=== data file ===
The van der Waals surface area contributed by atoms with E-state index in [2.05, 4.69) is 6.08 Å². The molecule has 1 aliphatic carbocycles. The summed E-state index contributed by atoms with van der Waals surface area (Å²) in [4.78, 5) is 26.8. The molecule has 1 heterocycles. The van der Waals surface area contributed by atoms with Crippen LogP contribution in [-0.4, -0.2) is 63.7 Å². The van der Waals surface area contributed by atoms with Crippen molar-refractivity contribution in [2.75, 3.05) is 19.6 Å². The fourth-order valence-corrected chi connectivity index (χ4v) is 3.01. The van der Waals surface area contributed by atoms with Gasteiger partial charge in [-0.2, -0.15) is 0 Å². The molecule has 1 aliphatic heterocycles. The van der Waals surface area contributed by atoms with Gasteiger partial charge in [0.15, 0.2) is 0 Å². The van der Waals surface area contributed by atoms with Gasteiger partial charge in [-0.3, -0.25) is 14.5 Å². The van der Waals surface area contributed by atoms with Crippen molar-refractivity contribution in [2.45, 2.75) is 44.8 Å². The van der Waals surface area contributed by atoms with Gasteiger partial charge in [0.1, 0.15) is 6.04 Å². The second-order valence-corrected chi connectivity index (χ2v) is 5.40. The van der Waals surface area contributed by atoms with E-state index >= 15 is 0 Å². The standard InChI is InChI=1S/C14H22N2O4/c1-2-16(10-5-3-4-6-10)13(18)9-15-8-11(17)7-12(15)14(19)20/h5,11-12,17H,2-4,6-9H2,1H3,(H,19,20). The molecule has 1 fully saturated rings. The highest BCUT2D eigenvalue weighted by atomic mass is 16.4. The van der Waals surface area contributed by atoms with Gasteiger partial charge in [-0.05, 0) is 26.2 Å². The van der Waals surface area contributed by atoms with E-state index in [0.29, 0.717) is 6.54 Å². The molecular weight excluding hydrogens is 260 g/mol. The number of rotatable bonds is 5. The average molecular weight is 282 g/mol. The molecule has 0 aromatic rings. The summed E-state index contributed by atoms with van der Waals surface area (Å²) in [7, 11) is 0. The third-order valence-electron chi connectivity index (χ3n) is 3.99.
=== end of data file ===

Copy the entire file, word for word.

The van der Waals surface area contributed by atoms with E-state index in [2.05, 4.69) is 6.08 Å². The molecule has 1 aliphatic carbocycles. The summed E-state index contributed by atoms with van der Waals surface area (Å²) in [4.78, 5) is 26.8. The molecule has 1 heterocycles. The van der Waals surface area contributed by atoms with Crippen LogP contribution in [-0.4, -0.2) is 63.7 Å². The van der Waals surface area contributed by atoms with Crippen molar-refractivity contribution in [2.75, 3.05) is 19.6 Å². The fourth-order valence-corrected chi connectivity index (χ4v) is 3.01. The van der Waals surface area contributed by atoms with Gasteiger partial charge in [-0.2, -0.15) is 0 Å². The molecule has 1 aliphatic heterocycles. The van der Waals surface area contributed by atoms with Gasteiger partial charge in [0.15, 0.2) is 0 Å². The van der Waals surface area contributed by atoms with Gasteiger partial charge in [-0.3, -0.25) is 14.5 Å². The van der Waals surface area contributed by atoms with Crippen molar-refractivity contribution in [2.45, 2.75) is 44.8 Å². The van der Waals surface area contributed by atoms with Gasteiger partial charge in [0.1, 0.15) is 6.04 Å². The second-order valence-corrected chi connectivity index (χ2v) is 5.40. The van der Waals surface area contributed by atoms with E-state index >= 15 is 0 Å². The standard InChI is InChI=1S/C14H22N2O4/c1-2-16(10-5-3-4-6-10)13(18)9-15-8-11(17)7-12(15)14(19)20/h5,11-12,17H,2-4,6-9H2,1H3,(H,19,20). The molecule has 1 fully saturated rings. The highest BCUT2D eigenvalue weighted by atomic mass is 16.4. The van der Waals surface area contributed by atoms with Gasteiger partial charge in [-0.05, 0) is 26.2 Å². The van der Waals surface area contributed by atoms with E-state index in [0.29, 0.717) is 6.54 Å². The molecular weight excluding hydrogens is 260 g/mol. The number of rotatable bonds is 5. The average molecular weight is 282 g/mol. The molecule has 0 aromatic rings. The summed E-state index contributed by atoms with van der Waals surface area (Å²) in [7, 11) is 0. The third-order valence-electron chi connectivity index (χ3n) is 3.99.